Lassa fever is referred to as an Acute Viral Haemorrhagic disease illness that occurs for one to four weeks and is commonly found in West Africa (WHO 2016).
The Host of the Lassa fever virus is a Multimammate rat that when it reproduces births many more rats (WHO 2016) .
It can be transmitted to humans when they come in contact with the Rat as a food source in many states in the North and South Western region of Nigeria (WHO 2016) .
Apart from this when humans come in contact with the blood, urine and faeces of the rats or household items that have been contaminated, they run the risk of contracting the disease (WHO 2016) .
Also human to human and laboratory transmission can occur in hospitals and centre where infection prevention and control is lacking.
So far in Nigeria the outbreak has resulted in 41 deaths and hospitalization of 93 others. It is a highly contagious disease.
The risk is greatest in the rural areas or areas with poor sanitation (indiscriminate refuse dumping attracts rats), crowded living and health workers are also at risk. Also bush burning drives the rats into residential areas (WHO 2016).
On rare occasions travellers from the Lassa fever endemic areas may also import the disease (WHO 2016).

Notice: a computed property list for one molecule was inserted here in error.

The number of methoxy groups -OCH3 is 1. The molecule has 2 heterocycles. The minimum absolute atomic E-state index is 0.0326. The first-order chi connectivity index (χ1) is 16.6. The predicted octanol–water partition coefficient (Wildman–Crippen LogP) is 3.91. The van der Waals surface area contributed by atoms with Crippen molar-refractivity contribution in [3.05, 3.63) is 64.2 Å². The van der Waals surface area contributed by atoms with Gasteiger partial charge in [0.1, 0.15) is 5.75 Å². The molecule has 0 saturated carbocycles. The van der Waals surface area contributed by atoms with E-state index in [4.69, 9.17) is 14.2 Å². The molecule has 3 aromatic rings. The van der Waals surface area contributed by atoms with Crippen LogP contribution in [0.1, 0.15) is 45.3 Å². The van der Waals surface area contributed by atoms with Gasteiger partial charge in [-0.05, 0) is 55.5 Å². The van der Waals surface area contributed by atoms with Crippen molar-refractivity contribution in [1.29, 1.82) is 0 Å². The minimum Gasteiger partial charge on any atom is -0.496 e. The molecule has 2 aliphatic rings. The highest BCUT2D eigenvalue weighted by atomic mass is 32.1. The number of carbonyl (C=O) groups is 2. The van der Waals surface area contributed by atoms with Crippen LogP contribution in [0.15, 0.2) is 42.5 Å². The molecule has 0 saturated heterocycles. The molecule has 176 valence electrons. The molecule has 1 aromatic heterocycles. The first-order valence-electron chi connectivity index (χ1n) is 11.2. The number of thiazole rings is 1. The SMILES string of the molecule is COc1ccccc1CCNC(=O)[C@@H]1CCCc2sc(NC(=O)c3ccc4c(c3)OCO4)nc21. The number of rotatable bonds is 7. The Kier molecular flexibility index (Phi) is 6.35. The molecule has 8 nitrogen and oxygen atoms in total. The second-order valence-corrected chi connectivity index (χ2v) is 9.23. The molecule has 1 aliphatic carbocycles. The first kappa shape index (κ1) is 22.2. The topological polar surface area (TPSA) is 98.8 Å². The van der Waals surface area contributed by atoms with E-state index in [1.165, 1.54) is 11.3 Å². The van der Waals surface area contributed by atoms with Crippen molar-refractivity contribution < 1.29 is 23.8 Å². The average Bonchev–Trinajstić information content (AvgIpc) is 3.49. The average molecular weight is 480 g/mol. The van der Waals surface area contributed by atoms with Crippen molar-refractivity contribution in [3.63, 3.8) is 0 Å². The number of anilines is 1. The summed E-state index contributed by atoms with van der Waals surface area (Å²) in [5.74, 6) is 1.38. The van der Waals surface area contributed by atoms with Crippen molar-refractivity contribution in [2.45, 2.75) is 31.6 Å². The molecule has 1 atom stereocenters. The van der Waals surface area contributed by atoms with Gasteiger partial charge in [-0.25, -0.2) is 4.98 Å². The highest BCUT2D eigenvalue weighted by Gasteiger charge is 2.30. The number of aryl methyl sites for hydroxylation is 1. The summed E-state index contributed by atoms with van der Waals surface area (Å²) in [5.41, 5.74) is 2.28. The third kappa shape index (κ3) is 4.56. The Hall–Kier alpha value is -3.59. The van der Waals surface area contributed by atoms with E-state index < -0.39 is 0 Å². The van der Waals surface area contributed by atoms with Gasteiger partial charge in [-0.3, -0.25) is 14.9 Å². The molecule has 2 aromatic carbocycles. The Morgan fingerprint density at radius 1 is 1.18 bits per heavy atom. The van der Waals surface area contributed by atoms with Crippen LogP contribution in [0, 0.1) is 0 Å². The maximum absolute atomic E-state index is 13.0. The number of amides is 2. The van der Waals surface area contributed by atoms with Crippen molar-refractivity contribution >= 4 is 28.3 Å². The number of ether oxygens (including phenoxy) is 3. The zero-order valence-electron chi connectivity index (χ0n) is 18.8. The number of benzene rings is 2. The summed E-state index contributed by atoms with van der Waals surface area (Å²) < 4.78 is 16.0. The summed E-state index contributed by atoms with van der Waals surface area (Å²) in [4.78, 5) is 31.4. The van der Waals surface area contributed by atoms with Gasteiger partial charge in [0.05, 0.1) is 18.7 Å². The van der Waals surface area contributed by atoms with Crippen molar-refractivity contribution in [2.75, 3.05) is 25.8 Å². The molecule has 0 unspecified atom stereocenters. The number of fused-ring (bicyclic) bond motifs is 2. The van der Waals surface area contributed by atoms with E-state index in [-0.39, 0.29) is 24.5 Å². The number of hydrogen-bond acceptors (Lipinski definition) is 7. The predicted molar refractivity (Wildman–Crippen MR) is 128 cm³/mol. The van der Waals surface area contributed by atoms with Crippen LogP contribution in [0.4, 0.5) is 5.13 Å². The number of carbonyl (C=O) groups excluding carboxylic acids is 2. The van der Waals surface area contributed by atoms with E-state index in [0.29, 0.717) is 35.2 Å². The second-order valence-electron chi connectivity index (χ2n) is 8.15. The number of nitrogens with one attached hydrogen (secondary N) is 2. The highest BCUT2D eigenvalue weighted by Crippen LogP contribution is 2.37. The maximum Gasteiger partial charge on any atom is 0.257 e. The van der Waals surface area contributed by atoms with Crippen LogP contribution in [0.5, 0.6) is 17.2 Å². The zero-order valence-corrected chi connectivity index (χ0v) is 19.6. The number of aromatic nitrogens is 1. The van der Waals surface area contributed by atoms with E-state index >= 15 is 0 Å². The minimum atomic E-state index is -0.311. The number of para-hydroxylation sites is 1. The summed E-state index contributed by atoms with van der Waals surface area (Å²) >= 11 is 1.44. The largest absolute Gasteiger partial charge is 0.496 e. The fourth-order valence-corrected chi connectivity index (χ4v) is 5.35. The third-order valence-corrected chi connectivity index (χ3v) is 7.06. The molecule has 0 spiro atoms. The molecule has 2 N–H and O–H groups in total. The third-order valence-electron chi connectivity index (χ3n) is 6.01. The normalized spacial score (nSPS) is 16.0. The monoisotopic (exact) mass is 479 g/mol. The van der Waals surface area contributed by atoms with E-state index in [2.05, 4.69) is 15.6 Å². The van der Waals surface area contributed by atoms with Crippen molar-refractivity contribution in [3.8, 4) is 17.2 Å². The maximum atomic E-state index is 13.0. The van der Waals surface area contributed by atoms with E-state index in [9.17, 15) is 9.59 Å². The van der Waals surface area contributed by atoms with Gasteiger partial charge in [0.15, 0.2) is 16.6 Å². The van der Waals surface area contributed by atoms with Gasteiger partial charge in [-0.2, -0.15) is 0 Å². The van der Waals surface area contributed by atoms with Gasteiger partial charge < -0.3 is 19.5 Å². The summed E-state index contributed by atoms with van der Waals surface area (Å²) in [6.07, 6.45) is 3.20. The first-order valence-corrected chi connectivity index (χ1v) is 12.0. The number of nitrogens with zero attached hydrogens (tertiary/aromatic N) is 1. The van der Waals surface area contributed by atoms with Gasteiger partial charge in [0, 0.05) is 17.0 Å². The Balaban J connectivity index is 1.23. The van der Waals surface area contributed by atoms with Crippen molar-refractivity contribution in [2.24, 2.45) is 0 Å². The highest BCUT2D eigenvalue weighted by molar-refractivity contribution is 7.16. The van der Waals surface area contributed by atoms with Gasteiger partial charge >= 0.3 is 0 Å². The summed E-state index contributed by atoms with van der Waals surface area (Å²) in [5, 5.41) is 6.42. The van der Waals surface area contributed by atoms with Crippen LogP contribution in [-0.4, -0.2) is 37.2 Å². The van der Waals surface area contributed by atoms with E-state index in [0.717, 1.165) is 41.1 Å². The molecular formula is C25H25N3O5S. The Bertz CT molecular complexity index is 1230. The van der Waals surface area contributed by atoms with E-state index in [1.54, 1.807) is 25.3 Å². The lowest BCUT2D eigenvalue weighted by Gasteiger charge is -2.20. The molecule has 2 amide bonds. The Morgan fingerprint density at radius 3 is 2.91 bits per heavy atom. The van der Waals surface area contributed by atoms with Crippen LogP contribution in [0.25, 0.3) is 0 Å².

About 80 percent of people who get infected with Lassa fever will show no symptoms (WHO 2016).
It is usually gradual and starts with Fever, general weakness and malaise.
After a few days the individual might complain of the following;
Stomach Pain (WHO 2016)
In severe cases or at the later stages, they present with;
Fluid in their lungs
Bleeding from mouth, nose, vagina, the gastrointestinal tract (Food tract)
Low blood pressure may then occur
Deafness occurs in 25% of people who survive the disease, hearing may return partially after one to three months.
Hair loss and gait disturbance may occur (WHO 2016) .
This disease is severe in pregnant women in late pregnancy such that maternal death and loss of the baby occurs in 80% of the cases (WHO 2016).
If experiencing any of the above symptoms, it is important you visit the nearest hospital.
Prevention and Control and Treatment
It may sometimes be difficult to distinguish between Lassa fever and the other Viral Haemorrhagic fevers such as such as Ebola Virus Disease, other diseases it may be difficult to distinguish from includes; Typhoid fever, Malaria, Shigellosis and Yellow fever.
Promoting Good community hygiene is essential to discourage rodents from entering homes (WHO 2016).
Storing grains and foodstuffs in rodent proof bags and containers.
Safe burial practices (WHO 2016)
Family members should be avoid contact with blood or body fluids when caring for their sick (WHO 2016)
In health care settings standard infection prevention and control precautions should be applied (WHO 2016)
There is currently no vaccine that protects against Lassa Fever. The antiviral drug, Rivabirin if given in the early course of the illness seems to be effective (WHO 2016).
I request all Chairmen of PSN State branches and Technical Groups to use the material and educate the public.
Yours in service to humanity,
Pharm. Ahmed I Yakasai FPSN, FNIM, FNAPharm
President, Pharmaceutical Society of Nigeria
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